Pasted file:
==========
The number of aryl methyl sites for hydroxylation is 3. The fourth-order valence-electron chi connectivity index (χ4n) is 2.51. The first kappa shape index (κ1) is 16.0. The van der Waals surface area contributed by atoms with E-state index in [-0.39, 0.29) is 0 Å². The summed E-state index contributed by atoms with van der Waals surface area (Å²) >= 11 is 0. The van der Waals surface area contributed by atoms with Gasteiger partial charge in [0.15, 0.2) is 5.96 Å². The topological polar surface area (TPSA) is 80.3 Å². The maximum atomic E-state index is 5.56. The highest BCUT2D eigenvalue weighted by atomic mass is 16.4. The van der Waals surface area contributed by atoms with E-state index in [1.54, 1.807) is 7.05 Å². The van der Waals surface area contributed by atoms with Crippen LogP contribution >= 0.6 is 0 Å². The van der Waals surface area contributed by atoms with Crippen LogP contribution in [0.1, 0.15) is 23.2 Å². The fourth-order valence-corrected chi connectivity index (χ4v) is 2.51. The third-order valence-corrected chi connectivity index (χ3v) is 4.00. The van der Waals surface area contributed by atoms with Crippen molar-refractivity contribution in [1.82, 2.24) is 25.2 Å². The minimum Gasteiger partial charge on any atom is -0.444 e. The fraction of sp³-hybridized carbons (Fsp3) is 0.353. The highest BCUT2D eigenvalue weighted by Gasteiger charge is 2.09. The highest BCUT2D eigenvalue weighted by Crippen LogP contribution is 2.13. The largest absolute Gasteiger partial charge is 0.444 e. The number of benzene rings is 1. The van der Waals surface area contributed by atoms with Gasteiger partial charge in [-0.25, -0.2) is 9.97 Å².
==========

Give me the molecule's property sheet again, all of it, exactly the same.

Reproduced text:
The number of aryl methyl sites for hydroxylation is 3. The fourth-order valence-electron chi connectivity index (χ4n) is 2.51. The first kappa shape index (κ1) is 16.0. The van der Waals surface area contributed by atoms with E-state index in [-0.39, 0.29) is 0 Å². The summed E-state index contributed by atoms with van der Waals surface area (Å²) >= 11 is 0. The van der Waals surface area contributed by atoms with Gasteiger partial charge in [0.15, 0.2) is 5.96 Å². The topological polar surface area (TPSA) is 80.3 Å². The maximum atomic E-state index is 5.56. The highest BCUT2D eigenvalue weighted by atomic mass is 16.4. The van der Waals surface area contributed by atoms with E-state index in [1.54, 1.807) is 7.05 Å². The van der Waals surface area contributed by atoms with Crippen LogP contribution >= 0.6 is 0 Å². The van der Waals surface area contributed by atoms with Crippen LogP contribution in [0.1, 0.15) is 23.2 Å². The fourth-order valence-corrected chi connectivity index (χ4v) is 2.51. The third-order valence-corrected chi connectivity index (χ3v) is 4.00. The van der Waals surface area contributed by atoms with Crippen molar-refractivity contribution in [1.82, 2.24) is 25.2 Å². The minimum Gasteiger partial charge on any atom is -0.444 e. The fraction of sp³-hybridized carbons (Fsp3) is 0.353. The highest BCUT2D eigenvalue weighted by Gasteiger charge is 2.09. The highest BCUT2D eigenvalue weighted by Crippen LogP contribution is 2.13. The largest absolute Gasteiger partial charge is 0.444 e. The number of benzene rings is 1. The van der Waals surface area contributed by atoms with Gasteiger partial charge in [-0.25, -0.2) is 9.97 Å².